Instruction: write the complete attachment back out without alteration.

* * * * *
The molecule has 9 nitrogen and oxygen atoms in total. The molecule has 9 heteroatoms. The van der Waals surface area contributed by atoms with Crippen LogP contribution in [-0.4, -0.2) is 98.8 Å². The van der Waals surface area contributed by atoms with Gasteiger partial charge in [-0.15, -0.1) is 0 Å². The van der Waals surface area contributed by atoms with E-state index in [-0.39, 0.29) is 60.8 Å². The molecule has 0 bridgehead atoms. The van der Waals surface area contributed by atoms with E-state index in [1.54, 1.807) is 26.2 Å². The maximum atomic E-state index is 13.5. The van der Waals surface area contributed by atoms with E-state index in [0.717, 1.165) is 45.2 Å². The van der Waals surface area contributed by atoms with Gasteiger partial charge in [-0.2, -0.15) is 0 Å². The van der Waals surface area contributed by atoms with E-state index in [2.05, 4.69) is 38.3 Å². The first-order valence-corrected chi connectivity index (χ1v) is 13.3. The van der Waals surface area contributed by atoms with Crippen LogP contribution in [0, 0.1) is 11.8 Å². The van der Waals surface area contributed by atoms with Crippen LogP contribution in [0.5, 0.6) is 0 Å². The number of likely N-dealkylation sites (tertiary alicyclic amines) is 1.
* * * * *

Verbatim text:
The molecule has 9 nitrogen and oxygen atoms in total. The molecule has 9 heteroatoms. The van der Waals surface area contributed by atoms with Crippen LogP contribution in [-0.4, -0.2) is 98.8 Å². The van der Waals surface area contributed by atoms with Gasteiger partial charge in [-0.15, -0.1) is 0 Å². The van der Waals surface area contributed by atoms with E-state index in [-0.39, 0.29) is 60.8 Å². The molecule has 0 bridgehead atoms. The van der Waals surface area contributed by atoms with E-state index in [1.54, 1.807) is 26.2 Å². The maximum atomic E-state index is 13.5. The van der Waals surface area contributed by atoms with E-state index in [0.717, 1.165) is 45.2 Å². The van der Waals surface area contributed by atoms with Gasteiger partial charge in [-0.2, -0.15) is 0 Å². The van der Waals surface area contributed by atoms with E-state index in [2.05, 4.69) is 38.3 Å². The first-order valence-corrected chi connectivity index (χ1v) is 13.3. The van der Waals surface area contributed by atoms with Crippen LogP contribution in [0, 0.1) is 11.8 Å². The van der Waals surface area contributed by atoms with Crippen LogP contribution in [0.5, 0.6) is 0 Å². The number of likely N-dealkylation sites (tertiary alicyclic amines) is 1.